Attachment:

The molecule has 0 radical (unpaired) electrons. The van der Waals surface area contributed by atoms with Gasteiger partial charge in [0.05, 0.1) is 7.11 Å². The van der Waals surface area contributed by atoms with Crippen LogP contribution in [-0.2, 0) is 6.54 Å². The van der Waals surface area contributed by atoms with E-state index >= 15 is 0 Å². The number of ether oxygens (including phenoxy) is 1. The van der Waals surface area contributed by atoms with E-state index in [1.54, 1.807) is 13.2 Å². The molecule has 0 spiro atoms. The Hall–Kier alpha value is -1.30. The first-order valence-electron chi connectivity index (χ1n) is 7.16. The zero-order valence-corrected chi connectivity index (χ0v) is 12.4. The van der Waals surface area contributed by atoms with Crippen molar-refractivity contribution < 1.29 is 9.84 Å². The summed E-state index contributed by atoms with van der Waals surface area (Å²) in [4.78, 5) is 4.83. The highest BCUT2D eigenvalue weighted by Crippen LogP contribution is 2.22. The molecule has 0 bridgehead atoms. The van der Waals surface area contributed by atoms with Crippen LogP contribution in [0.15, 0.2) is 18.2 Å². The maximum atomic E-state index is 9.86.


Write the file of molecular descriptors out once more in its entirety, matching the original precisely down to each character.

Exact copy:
The molecule has 0 radical (unpaired) electrons. The van der Waals surface area contributed by atoms with Gasteiger partial charge in [0.05, 0.1) is 7.11 Å². The van der Waals surface area contributed by atoms with Crippen LogP contribution in [-0.2, 0) is 6.54 Å². The van der Waals surface area contributed by atoms with E-state index >= 15 is 0 Å². The number of ether oxygens (including phenoxy) is 1. The van der Waals surface area contributed by atoms with E-state index in [1.54, 1.807) is 13.2 Å². The molecule has 0 spiro atoms. The Hall–Kier alpha value is -1.30. The first-order valence-electron chi connectivity index (χ1n) is 7.16. The zero-order valence-corrected chi connectivity index (χ0v) is 12.4. The van der Waals surface area contributed by atoms with Crippen molar-refractivity contribution < 1.29 is 9.84 Å². The summed E-state index contributed by atoms with van der Waals surface area (Å²) in [4.78, 5) is 4.83. The highest BCUT2D eigenvalue weighted by Crippen LogP contribution is 2.22. The molecule has 0 bridgehead atoms. The van der Waals surface area contributed by atoms with Crippen LogP contribution in [0.15, 0.2) is 18.2 Å². The maximum atomic E-state index is 9.86.